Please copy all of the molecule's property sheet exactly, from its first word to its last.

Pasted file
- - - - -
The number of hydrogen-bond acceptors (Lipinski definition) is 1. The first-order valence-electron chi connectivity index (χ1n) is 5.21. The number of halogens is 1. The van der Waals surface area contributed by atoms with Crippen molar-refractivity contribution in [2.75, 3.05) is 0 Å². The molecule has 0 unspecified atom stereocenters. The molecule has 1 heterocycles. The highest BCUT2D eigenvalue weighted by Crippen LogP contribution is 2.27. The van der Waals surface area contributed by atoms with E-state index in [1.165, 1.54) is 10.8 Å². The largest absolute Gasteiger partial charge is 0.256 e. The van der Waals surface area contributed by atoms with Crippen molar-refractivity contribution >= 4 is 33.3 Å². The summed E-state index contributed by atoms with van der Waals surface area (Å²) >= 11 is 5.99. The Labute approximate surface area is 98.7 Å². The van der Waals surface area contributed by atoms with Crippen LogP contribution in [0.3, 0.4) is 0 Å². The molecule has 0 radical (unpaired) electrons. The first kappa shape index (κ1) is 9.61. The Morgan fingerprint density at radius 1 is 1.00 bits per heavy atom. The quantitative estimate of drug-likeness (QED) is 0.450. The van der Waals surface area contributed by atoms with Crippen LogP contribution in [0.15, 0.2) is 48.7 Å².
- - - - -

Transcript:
The number of hydrogen-bond acceptors (Lipinski definition) is 1. The first-order valence-electron chi connectivity index (χ1n) is 5.21. The number of halogens is 1. The van der Waals surface area contributed by atoms with Crippen molar-refractivity contribution in [2.75, 3.05) is 0 Å². The molecule has 0 unspecified atom stereocenters. The molecule has 1 heterocycles. The highest BCUT2D eigenvalue weighted by Crippen LogP contribution is 2.27. The van der Waals surface area contributed by atoms with E-state index in [1.165, 1.54) is 10.8 Å². The largest absolute Gasteiger partial charge is 0.256 e. The van der Waals surface area contributed by atoms with Crippen molar-refractivity contribution >= 4 is 33.3 Å². The summed E-state index contributed by atoms with van der Waals surface area (Å²) >= 11 is 5.99. The Labute approximate surface area is 98.7 Å². The van der Waals surface area contributed by atoms with Crippen LogP contribution in [0.3, 0.4) is 0 Å². The molecule has 0 radical (unpaired) electrons. The first kappa shape index (κ1) is 9.61. The Morgan fingerprint density at radius 1 is 1.00 bits per heavy atom. The quantitative estimate of drug-likeness (QED) is 0.450. The van der Waals surface area contributed by atoms with Crippen LogP contribution in [0.15, 0.2) is 48.7 Å².